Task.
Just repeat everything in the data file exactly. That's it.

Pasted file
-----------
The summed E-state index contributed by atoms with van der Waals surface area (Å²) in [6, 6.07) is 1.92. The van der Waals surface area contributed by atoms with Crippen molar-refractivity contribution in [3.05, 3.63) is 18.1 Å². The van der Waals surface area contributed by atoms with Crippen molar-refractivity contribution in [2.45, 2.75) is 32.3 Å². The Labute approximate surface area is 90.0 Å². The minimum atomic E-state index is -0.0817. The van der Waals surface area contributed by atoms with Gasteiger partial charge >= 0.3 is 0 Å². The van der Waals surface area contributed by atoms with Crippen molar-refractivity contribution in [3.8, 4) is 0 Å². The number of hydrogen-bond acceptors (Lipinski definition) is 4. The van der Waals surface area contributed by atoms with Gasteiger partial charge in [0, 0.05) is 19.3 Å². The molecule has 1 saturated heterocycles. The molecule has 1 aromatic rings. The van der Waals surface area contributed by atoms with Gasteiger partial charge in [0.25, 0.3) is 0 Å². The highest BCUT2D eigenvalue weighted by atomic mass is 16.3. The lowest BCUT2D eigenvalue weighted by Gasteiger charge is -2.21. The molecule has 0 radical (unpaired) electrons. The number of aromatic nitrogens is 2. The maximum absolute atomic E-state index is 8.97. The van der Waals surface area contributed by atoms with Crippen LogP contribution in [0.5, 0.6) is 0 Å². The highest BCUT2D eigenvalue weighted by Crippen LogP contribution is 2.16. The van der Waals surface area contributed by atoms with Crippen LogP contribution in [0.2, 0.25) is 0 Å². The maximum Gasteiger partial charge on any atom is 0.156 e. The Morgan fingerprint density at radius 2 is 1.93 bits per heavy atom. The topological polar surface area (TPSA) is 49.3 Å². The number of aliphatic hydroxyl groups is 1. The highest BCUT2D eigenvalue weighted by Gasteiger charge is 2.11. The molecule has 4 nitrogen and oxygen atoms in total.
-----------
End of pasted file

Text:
The summed E-state index contributed by atoms with van der Waals surface area (Å²) in [6, 6.07) is 1.92. The van der Waals surface area contributed by atoms with Crippen molar-refractivity contribution in [3.05, 3.63) is 18.1 Å². The van der Waals surface area contributed by atoms with Crippen molar-refractivity contribution in [2.45, 2.75) is 32.3 Å². The Labute approximate surface area is 90.0 Å². The minimum atomic E-state index is -0.0817. The van der Waals surface area contributed by atoms with Gasteiger partial charge >= 0.3 is 0 Å². The van der Waals surface area contributed by atoms with Crippen molar-refractivity contribution in [3.8, 4) is 0 Å². The number of hydrogen-bond acceptors (Lipinski definition) is 4. The van der Waals surface area contributed by atoms with Gasteiger partial charge in [0, 0.05) is 19.3 Å². The molecule has 1 saturated heterocycles. The molecule has 1 aromatic rings. The van der Waals surface area contributed by atoms with Gasteiger partial charge in [0.25, 0.3) is 0 Å². The highest BCUT2D eigenvalue weighted by atomic mass is 16.3. The lowest BCUT2D eigenvalue weighted by Gasteiger charge is -2.21. The molecule has 0 radical (unpaired) electrons. The number of aromatic nitrogens is 2. The maximum absolute atomic E-state index is 8.97. The van der Waals surface area contributed by atoms with Crippen LogP contribution in [0.5, 0.6) is 0 Å². The highest BCUT2D eigenvalue weighted by Crippen LogP contribution is 2.16. The van der Waals surface area contributed by atoms with Crippen LogP contribution in [0.2, 0.25) is 0 Å². The maximum Gasteiger partial charge on any atom is 0.156 e. The Morgan fingerprint density at radius 2 is 1.93 bits per heavy atom. The topological polar surface area (TPSA) is 49.3 Å². The number of aliphatic hydroxyl groups is 1. The highest BCUT2D eigenvalue weighted by Gasteiger charge is 2.11. The molecule has 4 nitrogen and oxygen atoms in total.